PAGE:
Getting a good positional understanding is an important step to improving your play and becoming a stronger player. Studying the basic themes, seeing the positional masterpieces played by the great players and solving many exercises can help you in this direction. One of the most important concepts, which appears in probably every single game is weaknesses and understanding how to identify and use them in your advantage. Not only this, but you have to also try to create as little as possible in your position and know how to get rid of them if you have any.
A weak point is defined as a point in your opponent’s side of the board that cannot be defended by another pawn. This can be only a square that you can use for your pieces in the future or a pawn that can become a target of attack.
Although this idea seems easy to understand, things may not be so easy at first, when you are just starting to get acquainted with this concept. In this article, we want to clarify a few things about it and give you a few tips on how to use them in your favor.
First of all, it is very important to understand that weakness can be called this way only if it is possible for you to attack it. This idea is often overlooked; it is not important to identify weak points that cannot be used. Those are of no interest to us and therefore cannot even be called a “weakness”.
Get used to looking only for those points that you can eventually attack or that you can bring a piece on.
Here are two examples that clearly illustrate this idea:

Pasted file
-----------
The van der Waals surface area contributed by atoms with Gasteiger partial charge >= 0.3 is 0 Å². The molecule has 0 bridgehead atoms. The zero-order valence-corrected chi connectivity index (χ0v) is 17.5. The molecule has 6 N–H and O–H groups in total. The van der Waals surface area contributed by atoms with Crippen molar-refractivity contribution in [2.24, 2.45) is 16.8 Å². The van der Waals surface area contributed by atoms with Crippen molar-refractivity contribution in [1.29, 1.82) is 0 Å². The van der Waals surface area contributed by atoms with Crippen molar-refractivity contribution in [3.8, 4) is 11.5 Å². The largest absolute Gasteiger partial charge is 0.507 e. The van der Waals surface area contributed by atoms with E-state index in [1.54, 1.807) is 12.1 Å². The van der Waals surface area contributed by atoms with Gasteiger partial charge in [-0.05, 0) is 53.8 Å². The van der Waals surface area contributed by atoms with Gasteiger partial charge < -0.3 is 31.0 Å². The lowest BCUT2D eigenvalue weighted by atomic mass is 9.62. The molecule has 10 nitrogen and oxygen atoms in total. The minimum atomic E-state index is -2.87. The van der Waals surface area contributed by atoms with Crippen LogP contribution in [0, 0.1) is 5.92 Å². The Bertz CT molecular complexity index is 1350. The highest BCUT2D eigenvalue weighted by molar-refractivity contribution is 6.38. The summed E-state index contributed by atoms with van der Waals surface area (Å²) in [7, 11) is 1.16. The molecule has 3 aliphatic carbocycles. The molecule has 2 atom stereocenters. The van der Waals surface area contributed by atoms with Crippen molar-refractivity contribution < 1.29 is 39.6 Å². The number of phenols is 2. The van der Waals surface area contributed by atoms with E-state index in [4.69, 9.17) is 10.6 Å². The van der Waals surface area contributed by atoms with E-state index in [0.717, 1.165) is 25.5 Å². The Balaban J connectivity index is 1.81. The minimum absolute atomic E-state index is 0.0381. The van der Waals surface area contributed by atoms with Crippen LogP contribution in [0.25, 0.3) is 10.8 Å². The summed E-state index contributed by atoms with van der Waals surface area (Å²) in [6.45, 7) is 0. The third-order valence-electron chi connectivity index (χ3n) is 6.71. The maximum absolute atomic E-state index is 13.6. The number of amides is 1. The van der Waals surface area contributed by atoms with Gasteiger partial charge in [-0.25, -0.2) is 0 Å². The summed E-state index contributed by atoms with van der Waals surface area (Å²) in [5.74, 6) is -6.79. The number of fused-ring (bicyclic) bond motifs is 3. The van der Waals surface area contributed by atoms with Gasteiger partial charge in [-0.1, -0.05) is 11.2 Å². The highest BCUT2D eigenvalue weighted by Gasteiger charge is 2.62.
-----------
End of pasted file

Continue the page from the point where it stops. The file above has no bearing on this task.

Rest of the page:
In the position above, white is clearly better. Black has two important weaknesses in this position, the pawn on e6 and the square e5, that white can use to his advantage. He has already brought a knight to e5 and is slowly building pressure against the e6 pawn. Black’s position is cramped and he has to stay passive and defend.
If we look at this next position from white’s point of view, we may identify the square d6 and the pawn on e6 as weaknesses. However, none of them can be of any help to white whatsoever. With the light pieces off the board, the square d6 is unreachable, while with the e file closed, he cannot put any pressure on e6 either.
However, there is one important weakness in white’s camp and that is the pawn on d4, against which black can start putting pressure with his heavy pieces.
Having to defend only one point can be sometimes easy for your opponent. Yes, he will have to stay passive, but as long as he can hold his position together it may become difficult for you to find a way to break through. This is why it is important to find or create a second weakness.
With all his pieces tied up to the defense of one point already, it will be difficult for your opponent to switch to the defense of a second one. Combine threats against both of them and your attack is likely to succeed.
When you have obtained a position where you are totally in control and your opponent has no active ideas it is important to keep it this way. You don’t have to rush and try to win the game immediately by opening the position or creating unnecessary weaknesses in your camp.
Pay attention to your opponent’s ideas of counterplay; opening the position too much may give him chances to become active and, even though you may see that the computer’s evaluation is still very much in your favor, in a practical game it will be much more difficult to win.
Don’t give your opponent any practical chances that force you to find exact moves in order to convert your advantage. Instead, keep building the pressure and improve your pieces and wait for the right moment to strike.
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